Private Label Brokers Group v. Wakefern Food Corp.

A-1972-96T5 (N.J. Super. App. Div. 1998) (Unpublished)
  • Opinion Date: April 29, 1998

CONTRACTS; TORTIOUS INTERFERENCE—A customer can contract with a preferred supplier to the detriment of other suppliers if it is not done in a legally wrongful manner as measured by the prevailing competitive environment.

To enhance its private label program, a retailer-owned supermarket cooperative contracted with a national food broker to be its “preferred broker” and to purchase professional marketing services to promote the cooperative’s private label brands. The buying cooperative feared, and the Court agreed, that if it did not enhance its private label program, it could not respond to, and meet, the competitive marketplace. A successful private label program benefits not only the supplier and the retailer, but the consumer as well. A group of competing local private label food brokers objected to the preferred position of the cooperative’s selected broker and claimed that such a relationship tortiously interfered with their own contracts and their prospective relationships with the food companies that they represented. They feared they would lose the right to represent food producers because they, as brokers, would not be able to successfully market their manufacturers’ products to this particular supermarket cooperative. These fears were realized when, after the preferred brokerage contract was signed, the preferred broker contacted various suppliers in order to induce them to hire the preferred broker to sell their products to the supermarket cooperative. Fanning this fear was a letter sent by the supermarket cooperative to many suppliers which, while advising them that they were not required to deal with its preferred broker, told them that it would be a substantial benefit to the food suppliers to do so. There were also many incidents shown to the Court where the complaining brokers lost certain suppliers as clients.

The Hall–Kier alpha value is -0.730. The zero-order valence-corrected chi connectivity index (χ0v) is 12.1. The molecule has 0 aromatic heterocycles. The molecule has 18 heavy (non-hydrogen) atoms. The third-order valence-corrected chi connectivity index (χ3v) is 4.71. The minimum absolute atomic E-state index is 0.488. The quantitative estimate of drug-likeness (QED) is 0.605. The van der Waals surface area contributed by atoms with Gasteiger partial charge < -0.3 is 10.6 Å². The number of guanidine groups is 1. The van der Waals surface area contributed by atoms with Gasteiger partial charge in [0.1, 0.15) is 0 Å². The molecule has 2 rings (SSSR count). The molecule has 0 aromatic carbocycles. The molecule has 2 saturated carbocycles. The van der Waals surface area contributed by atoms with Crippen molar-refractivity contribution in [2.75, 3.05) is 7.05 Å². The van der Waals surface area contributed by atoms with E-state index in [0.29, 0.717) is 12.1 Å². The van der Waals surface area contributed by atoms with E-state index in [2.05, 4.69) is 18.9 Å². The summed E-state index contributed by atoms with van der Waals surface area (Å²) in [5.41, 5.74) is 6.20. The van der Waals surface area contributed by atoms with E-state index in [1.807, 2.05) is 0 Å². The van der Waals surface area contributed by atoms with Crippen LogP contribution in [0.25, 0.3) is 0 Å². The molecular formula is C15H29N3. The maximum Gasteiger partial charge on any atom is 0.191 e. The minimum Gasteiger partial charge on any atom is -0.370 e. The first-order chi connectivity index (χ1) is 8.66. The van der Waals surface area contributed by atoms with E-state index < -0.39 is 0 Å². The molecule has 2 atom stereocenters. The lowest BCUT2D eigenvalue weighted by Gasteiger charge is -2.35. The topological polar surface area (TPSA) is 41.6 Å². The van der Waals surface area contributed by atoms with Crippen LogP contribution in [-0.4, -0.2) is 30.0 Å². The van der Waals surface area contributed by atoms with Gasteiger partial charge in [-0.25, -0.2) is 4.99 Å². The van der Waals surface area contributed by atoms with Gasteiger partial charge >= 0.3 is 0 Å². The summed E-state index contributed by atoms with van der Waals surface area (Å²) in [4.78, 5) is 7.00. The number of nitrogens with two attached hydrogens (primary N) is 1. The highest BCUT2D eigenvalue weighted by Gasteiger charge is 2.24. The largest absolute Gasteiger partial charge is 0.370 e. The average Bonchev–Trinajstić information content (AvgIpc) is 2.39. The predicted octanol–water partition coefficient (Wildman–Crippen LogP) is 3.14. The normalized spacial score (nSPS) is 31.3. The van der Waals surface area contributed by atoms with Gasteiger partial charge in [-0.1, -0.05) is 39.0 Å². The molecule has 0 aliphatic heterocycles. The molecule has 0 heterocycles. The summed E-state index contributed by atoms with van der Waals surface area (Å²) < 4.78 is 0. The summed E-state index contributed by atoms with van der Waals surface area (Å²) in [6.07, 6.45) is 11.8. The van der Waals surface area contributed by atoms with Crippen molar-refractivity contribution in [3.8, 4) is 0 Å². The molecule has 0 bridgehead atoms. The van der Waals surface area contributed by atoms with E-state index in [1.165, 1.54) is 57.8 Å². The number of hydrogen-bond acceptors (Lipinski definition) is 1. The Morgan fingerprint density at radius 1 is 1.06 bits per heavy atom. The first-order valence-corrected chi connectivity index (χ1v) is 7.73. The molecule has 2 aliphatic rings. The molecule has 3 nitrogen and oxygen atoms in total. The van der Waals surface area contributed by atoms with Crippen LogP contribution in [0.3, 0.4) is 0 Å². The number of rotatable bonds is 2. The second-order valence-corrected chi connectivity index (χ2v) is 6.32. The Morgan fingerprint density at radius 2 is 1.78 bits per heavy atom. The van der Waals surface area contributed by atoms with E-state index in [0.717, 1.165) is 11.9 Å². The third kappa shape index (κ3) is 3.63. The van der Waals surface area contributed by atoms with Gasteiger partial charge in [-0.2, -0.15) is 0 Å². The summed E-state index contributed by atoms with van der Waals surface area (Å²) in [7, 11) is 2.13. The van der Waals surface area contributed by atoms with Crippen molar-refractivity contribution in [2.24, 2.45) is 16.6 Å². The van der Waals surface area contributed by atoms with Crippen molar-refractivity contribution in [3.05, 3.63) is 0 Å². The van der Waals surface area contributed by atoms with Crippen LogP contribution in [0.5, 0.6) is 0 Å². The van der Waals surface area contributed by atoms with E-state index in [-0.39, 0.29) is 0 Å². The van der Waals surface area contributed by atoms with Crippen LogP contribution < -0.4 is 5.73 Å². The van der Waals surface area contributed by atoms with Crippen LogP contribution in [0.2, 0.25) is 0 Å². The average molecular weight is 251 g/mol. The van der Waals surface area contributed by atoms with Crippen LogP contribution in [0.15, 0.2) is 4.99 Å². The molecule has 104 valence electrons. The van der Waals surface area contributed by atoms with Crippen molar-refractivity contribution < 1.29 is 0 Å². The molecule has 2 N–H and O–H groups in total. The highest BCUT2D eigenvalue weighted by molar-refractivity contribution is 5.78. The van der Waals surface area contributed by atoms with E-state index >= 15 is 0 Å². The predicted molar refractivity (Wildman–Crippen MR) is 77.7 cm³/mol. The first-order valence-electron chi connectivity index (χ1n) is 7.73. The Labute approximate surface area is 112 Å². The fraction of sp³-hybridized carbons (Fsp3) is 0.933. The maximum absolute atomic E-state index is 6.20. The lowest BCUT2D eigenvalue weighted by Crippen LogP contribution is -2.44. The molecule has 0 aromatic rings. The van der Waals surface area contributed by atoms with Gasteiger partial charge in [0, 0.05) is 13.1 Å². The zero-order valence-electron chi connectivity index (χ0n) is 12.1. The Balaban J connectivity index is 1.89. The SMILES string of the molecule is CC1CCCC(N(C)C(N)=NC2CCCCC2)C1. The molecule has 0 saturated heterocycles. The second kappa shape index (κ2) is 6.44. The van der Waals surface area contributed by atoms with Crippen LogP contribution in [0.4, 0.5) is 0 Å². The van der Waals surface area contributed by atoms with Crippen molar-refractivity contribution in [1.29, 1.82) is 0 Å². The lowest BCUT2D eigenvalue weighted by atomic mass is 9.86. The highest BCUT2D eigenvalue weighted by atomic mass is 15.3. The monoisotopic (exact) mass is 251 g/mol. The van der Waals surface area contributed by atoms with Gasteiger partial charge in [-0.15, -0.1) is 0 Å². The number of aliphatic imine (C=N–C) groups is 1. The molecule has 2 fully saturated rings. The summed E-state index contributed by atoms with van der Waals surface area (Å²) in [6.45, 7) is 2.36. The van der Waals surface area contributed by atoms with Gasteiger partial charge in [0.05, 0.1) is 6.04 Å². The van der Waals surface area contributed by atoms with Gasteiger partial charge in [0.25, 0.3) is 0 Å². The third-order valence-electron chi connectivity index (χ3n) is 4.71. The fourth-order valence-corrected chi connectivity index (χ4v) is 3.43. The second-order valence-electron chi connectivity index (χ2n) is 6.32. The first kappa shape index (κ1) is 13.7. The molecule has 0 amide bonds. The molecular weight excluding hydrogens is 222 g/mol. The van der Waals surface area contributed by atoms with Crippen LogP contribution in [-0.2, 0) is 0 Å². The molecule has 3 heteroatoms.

In analyzing the local broker’s claims, the Court looked at the conduct of the cooperative and the preferred broker in light of the specific facts of the case. It asked the local brokers to demonstrate that the cooperative and/or the preferred broker intentionally and improperly interfered with the performance of the contract between the them and their suppliers. The local brokers could only prevail if they demonstrated that any such interference was done in a manner which was legally wrongful as measured by the competitive environment in which they dealt. The cooperative and preferred broker had every right to further their own competitive interest as well as the interest of their consumers as long as they did not do so with wrongful motive or through wrongful means. Following 23 days of trial, the lower court found, and the Appellate Division agreed, that the relationship between the cooperative and its preferred broker was not an impediment to competition. In fact, it created a greater demand by providing increased information and access to lower cost private label brands that competed with national brand products. No ill-will was found. It was clear to the Court that the cooperative had been losing its competitive edge in the marketplace while the steps that the cooperative took to maintain its place in the food industry may have affected the local broker’s business relationships, it was not illegal nor improper for the cooperative to select a preferred broker in order to maintain its place in the marketplace. Consequently, the local broker’s complaint was rejected by the Court.